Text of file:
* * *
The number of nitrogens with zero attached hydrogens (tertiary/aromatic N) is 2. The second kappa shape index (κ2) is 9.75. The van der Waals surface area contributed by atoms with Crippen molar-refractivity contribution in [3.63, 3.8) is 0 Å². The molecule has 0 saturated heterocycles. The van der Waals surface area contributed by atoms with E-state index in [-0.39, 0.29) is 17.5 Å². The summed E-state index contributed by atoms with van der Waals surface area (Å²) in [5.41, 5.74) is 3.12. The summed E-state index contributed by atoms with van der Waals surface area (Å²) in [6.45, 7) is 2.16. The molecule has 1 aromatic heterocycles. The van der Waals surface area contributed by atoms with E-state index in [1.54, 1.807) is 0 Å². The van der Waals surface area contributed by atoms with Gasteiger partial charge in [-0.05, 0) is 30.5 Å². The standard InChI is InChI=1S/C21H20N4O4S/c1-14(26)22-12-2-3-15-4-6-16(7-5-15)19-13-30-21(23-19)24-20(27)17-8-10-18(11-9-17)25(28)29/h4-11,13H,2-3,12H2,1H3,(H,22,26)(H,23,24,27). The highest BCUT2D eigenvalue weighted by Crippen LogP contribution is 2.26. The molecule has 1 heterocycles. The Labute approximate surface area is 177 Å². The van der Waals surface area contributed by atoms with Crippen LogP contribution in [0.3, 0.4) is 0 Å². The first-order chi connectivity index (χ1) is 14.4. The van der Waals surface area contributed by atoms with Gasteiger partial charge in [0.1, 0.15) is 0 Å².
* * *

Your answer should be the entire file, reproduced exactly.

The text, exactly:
The number of nitrogens with zero attached hydrogens (tertiary/aromatic N) is 2. The second kappa shape index (κ2) is 9.75. The van der Waals surface area contributed by atoms with Crippen molar-refractivity contribution in [3.63, 3.8) is 0 Å². The molecule has 0 saturated heterocycles. The van der Waals surface area contributed by atoms with E-state index in [-0.39, 0.29) is 17.5 Å². The summed E-state index contributed by atoms with van der Waals surface area (Å²) in [5.41, 5.74) is 3.12. The summed E-state index contributed by atoms with van der Waals surface area (Å²) in [6.45, 7) is 2.16. The molecule has 1 aromatic heterocycles. The van der Waals surface area contributed by atoms with E-state index in [1.54, 1.807) is 0 Å². The van der Waals surface area contributed by atoms with Gasteiger partial charge in [-0.05, 0) is 30.5 Å². The standard InChI is InChI=1S/C21H20N4O4S/c1-14(26)22-12-2-3-15-4-6-16(7-5-15)19-13-30-21(23-19)24-20(27)17-8-10-18(11-9-17)25(28)29/h4-11,13H,2-3,12H2,1H3,(H,22,26)(H,23,24,27). The highest BCUT2D eigenvalue weighted by Crippen LogP contribution is 2.26. The molecule has 1 heterocycles. The Labute approximate surface area is 177 Å². The van der Waals surface area contributed by atoms with Crippen LogP contribution in [0.3, 0.4) is 0 Å². The first-order chi connectivity index (χ1) is 14.4. The van der Waals surface area contributed by atoms with Gasteiger partial charge in [0.1, 0.15) is 0 Å².